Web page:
In 2022, it would be hard to dispute the popularity of streaming platforms such as Twitch. Still, the numbers showing just how popular Twitch and streaming are can be surprising. As reported by TwitchTracker, upwards of 2.5 million people could be on the platform at any moment, consuming more than 2.2 million hours of content that are streamed daily, for a total daily watch time of 62.4 million hours.

Twitch thrives thanks to a young audience — GlobalWebIndex reported that 16- to 24-year-olds had a 41% share in 2019 — so it’s no wonder the content revolves around topics most popular among the younger crowd. Often enough, it’s about gaming and fandoms.

The rise of the variety streamer and the Just Chatting stream category has opened the door for other conversations on the platform, including those about mental health.

“When I started streaming and getting a consistent number of viewers, I started noticing people who would say in my chat how they’re having a bad day and thank me for streaming,” says Léa Martinez, a young streamer who is also an avid TikTok content creator. “I hadn’t seen mental-health-related content on Twitch before, so I decided to start doing mental health streams.”

Martinez is no stranger to using her platform to help others or to raise funds in the analog world. Doing fundraising streams for charities, for example, has become a way for her to mark her big milestones on the platform. When she hit 50,000 followers, she and her community raised funds for Starlight, a charity that focuses on delivering happiness to seriously ill kids and their families. When she reached 100,000 followers, she did the same for the Bit-by-Bit Foundation, a nonprofit that aims to provide video game consoles, games, hardware, and disabled-friendly controllers to Children’s Hospitals.

The mental health streams have a casual tone to them. “I would do streams, and I’d call them ‘Self-Love Sunday,’ or ‘Mental Health Monday,’” Léa Martinez says. “I’d go live for two hours, and I’d just talk to my chat. I’d explain the struggles I’ve been through, and I’d listen to their struggles the best I could. And sometimes that just means a lot to people.”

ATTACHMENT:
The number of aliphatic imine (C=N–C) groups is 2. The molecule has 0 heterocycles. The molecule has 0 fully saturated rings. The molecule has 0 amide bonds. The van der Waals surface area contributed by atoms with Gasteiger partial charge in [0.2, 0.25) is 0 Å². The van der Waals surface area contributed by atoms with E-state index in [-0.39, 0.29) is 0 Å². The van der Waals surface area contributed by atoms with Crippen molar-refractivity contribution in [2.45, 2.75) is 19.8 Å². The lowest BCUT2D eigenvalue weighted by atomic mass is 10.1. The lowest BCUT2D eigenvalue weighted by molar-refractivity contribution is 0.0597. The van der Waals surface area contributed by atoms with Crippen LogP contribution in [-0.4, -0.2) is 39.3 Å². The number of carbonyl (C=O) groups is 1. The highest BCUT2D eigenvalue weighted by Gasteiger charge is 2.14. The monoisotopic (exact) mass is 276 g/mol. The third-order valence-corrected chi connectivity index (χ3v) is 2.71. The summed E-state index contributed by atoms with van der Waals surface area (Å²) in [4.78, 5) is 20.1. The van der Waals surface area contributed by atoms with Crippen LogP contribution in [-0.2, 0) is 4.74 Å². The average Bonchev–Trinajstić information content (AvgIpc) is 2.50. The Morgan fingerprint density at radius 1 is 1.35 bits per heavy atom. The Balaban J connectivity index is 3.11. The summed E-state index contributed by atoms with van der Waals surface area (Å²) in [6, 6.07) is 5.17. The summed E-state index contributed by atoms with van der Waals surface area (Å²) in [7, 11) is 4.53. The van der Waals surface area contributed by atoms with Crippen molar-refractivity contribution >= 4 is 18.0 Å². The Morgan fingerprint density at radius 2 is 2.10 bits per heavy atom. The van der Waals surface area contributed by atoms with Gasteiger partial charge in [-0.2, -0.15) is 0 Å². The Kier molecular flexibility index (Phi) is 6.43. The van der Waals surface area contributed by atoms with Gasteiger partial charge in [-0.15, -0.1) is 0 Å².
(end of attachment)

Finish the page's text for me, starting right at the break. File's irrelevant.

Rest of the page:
Lea Martinez

Every little bit helps, especially when dealing with something as difficult as mental health issues in adolescents. According to the World Health Organization, it’s estimated that around 14% of 10- to 19-year-olds experience mental health conditions, with anxiety disorders being the most prevalent in the age group. Even though the stigma has been somewhat lifted from talking about mental health, the lack of access to proper care and treatment often leads to consequences that extend into adulthood.

For her part, Léa Martinez believes that it’s important to help others and to do it publicly. “When you share your struggles publicly, it might leave you a bit vulnerable, but it ultimately does better than harm, as you can see how people relate to you,” she explains. “So, if someone came into my chat and said they’re very anxious about a test because they need to do well to pass the class, I’d say that anxiety is totally normal and tell them what I did to relieve my nerves before taking tests when I was in school.”

Martinez shares other problems that trouble people of her age, too. Social media fatigue was one of them, causing her to take a few weeks away from all the platforms for her mental well-being. While that might be especially hard for someone whose livelihood is tied to these very platforms, the community she’s grown online, with her honest approach and quality content, has been more than welcoming. “I feel I have an army in my corner when it comes to my Twitch community,” she says. “They are so supportive, and they know me so well. I sometimes end up cry-laughing because of my followers and supporters. They just know me and how to make me laugh.”

Léa Martinez likes to put a positive spin on her mental health streams, too. While there are more than enough reasons for around-the-clock gloom and doom, she believes that it’s important to occasionally remind ourselves of the good in our lives. “I’d be like, alright, chat — what’s something you did that made you proud of yourself? What’s an accomplishment, what’s a goal for you,” she says. “Because people lose their way sometimes, and they just need a reminder. I know that I need a reminder sometimes.”

What it comes down to, in the end, is community. This platform-enabled crowdsourcing of emotional support might be just the way everyone can chip in with a kind and understanding word, a shared experience, or a solution to someone’s problem. For her part, Léa Martinez is dedicated to keeping that space safe and open. “Ultimately, we all need someone to tell us, ‘You’ve got this,’” says Léa Martinez. “And having someone listen to you and having you feel heard is sometimes all it takes to make you feel better.”

Written in partnership with Luke Lintz

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